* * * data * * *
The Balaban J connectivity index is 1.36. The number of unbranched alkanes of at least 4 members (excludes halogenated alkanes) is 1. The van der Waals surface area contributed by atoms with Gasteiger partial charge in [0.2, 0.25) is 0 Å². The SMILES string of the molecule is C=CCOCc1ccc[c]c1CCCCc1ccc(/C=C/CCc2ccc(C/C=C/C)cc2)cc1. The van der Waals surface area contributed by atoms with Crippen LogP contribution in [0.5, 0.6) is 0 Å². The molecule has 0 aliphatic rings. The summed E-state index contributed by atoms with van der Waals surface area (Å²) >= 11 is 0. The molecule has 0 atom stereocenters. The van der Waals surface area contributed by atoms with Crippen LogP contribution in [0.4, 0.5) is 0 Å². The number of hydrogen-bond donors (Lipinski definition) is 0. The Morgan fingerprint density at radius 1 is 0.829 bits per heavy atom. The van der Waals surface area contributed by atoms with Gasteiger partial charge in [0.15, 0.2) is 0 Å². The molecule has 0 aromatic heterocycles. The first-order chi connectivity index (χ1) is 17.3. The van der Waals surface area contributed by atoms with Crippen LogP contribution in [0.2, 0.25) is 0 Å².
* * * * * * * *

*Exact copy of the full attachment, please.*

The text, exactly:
The Balaban J connectivity index is 1.36. The number of unbranched alkanes of at least 4 members (excludes halogenated alkanes) is 1. The van der Waals surface area contributed by atoms with Gasteiger partial charge in [0.2, 0.25) is 0 Å². The SMILES string of the molecule is C=CCOCc1ccc[c]c1CCCCc1ccc(/C=C/CCc2ccc(C/C=C/C)cc2)cc1. The van der Waals surface area contributed by atoms with Crippen LogP contribution in [0.5, 0.6) is 0 Å². The molecule has 0 aliphatic rings. The summed E-state index contributed by atoms with van der Waals surface area (Å²) >= 11 is 0. The molecule has 0 atom stereocenters. The van der Waals surface area contributed by atoms with Crippen LogP contribution in [0.4, 0.5) is 0 Å². The number of hydrogen-bond donors (Lipinski definition) is 0. The Morgan fingerprint density at radius 1 is 0.829 bits per heavy atom. The van der Waals surface area contributed by atoms with Gasteiger partial charge in [0.15, 0.2) is 0 Å². The molecule has 0 aromatic heterocycles. The first-order chi connectivity index (χ1) is 17.3. The van der Waals surface area contributed by atoms with Crippen LogP contribution in [0.2, 0.25) is 0 Å².